Manchester United’s embarrassing Champions League exit to Sevilla has attracted the most stinging criticism due to manager Jose Mourinho’s overly cautious approach
Manchester United have little time to lick their wounds from an embarrassing Champions League exit as Brighton’s visit to Old Trafford in Saturday’s FA Cup quarter-final represents their last realistic hope of winning a trophy this season.
However, United aren’t alone in seeing the Cup as a last chance for silverware as Tottenham Hotspur and Chelsea travel to Swansea and Leicester also needing to win a Wembley final on May 19 to salvage their season.
All three crashed out at the last 16 stage of the Champions League, but it is United’s exit to Sevilla that has attracted the most stinging criticism due to manager Jose Mourinho’s overly cautious approach.
Chants of “attack, attack, attack” rained down from frustrated United fans at Old Trafford on Tuesday as doubts over Mourinho’s suitability to lead a club made famous for attacking sides under European Cup winning managers Matt Busby and Alex Ferguson grow.
Despite sitting second in the Premier League, United trail local rivals Manchester City by 16 points and could even suffer the indignity of seeing City crowned champions when the sides met early next month.
In that context, victory over Brighton is a must to maintain the impression that progress is being made under Mourinho, who was handed a contract extension to 2020 as recently as January.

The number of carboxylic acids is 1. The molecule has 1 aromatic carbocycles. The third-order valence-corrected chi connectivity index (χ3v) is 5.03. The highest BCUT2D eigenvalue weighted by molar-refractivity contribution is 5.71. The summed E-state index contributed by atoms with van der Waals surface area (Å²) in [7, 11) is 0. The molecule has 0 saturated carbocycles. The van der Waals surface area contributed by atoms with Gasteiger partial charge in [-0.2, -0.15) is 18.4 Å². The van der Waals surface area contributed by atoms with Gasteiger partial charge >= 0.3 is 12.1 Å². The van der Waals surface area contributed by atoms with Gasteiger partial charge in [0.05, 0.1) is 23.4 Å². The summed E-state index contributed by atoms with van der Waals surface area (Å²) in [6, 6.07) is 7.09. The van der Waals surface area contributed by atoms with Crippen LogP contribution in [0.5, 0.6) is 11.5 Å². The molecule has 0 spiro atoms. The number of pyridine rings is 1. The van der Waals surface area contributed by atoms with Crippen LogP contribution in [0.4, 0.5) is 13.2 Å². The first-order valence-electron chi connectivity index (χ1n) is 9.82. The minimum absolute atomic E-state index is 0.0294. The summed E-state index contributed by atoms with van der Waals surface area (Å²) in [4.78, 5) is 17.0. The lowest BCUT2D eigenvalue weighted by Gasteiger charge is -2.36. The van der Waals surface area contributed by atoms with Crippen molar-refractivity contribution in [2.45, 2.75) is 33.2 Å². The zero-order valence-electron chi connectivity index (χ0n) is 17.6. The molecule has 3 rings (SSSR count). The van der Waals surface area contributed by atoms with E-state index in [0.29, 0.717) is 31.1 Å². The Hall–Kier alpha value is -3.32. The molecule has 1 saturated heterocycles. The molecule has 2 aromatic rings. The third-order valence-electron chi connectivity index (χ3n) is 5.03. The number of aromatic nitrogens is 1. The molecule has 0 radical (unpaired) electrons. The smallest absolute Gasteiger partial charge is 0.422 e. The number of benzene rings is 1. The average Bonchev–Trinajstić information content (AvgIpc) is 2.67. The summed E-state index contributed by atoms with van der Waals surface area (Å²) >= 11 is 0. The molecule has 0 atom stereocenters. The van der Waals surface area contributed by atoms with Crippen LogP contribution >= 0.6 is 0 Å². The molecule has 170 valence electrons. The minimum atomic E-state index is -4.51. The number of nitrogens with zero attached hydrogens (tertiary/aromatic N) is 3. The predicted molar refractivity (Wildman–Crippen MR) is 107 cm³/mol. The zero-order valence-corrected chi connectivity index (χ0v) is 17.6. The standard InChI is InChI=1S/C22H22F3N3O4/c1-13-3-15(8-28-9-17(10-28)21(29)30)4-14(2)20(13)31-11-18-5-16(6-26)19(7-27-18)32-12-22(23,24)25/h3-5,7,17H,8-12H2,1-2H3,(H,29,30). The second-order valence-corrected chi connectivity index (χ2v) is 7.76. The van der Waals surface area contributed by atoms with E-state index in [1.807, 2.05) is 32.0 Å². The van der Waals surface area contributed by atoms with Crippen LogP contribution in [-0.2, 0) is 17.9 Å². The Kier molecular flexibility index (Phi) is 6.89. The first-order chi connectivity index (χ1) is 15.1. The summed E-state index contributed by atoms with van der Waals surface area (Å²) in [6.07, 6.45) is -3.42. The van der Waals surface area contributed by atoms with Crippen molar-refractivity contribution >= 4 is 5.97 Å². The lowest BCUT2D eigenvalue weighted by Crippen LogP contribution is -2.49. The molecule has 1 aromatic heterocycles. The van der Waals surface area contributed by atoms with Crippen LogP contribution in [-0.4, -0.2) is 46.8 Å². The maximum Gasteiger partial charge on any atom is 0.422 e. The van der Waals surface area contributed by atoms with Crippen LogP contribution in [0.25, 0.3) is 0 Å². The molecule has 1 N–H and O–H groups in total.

“We have one trophy to chase and that is the FA Cup,” said United striker Romelu Lukaku, who was one of few players to emerge with any credit from the Sevilla defeat after netting his 24th goal of the season.
“We wanted to go far in the Champions League, that is what a club like Manchester United needs to do and we didn’t do it so we are disappointed.”
Mourinho’s decisions on whether to start under-performing star duo Paul Pogba and Alexis Sanchez will be heavily scrutinised.
Sanchez has been an ever-present since signing from Arsenal last month despite a string a poor performances and a meagre return of one goal in 10 appearances.
Pogba was only introduced for the final half hour on Tuesday, but did little to justify a return to the starting line-up.
Son to shine for Kane-less Spurs?
Tottenham will have to get used to life without talismanic striker Harry Kane with an ankle ligament injury ruling him out until next month.
However, the form of Son Heung-min means the England international might not be as badly missed as feared.
Kane hobbled off with Mauricio Pochettino’s men trailing 1-0 at Bournemouth last weekend, but Son inspired an emphatic response by scoring twice in a 4-1 victory to take his tally to seven goals in his last four games.
Chelsea also have little time to recover from a European hangover after being swept aside by two goals and an assist from Lionel Messi to lose 3-0 to Barcelona on Wednesday.
Unlike United, the English champions could at least say they went down with a fight as they hit the woodwork twice and looked a more potent attacking threat with Olivier Giroud acting as a focal point rather than Eden Hazard playing as an auxiliary centre-forward.
The Frenchman is expected to keep his place on Sunday against a dangerous Leicester side who have the luxury of prioritising the Cup as they lie eighth in the Premier League, outside the race for Europe or against relegation.
In the other quarter-final Mark Hughes takes charge of Southampton for the first time hoping to avoid becoming the third-tier Wigan Athletic’s fourth Premier League scalp of an amazing Cup run.
Swansea v Tottenham (1215)
Manchester United v Brighton (1945)
Wigan v Southampton (1330)
Leicester v Chelsea (1630)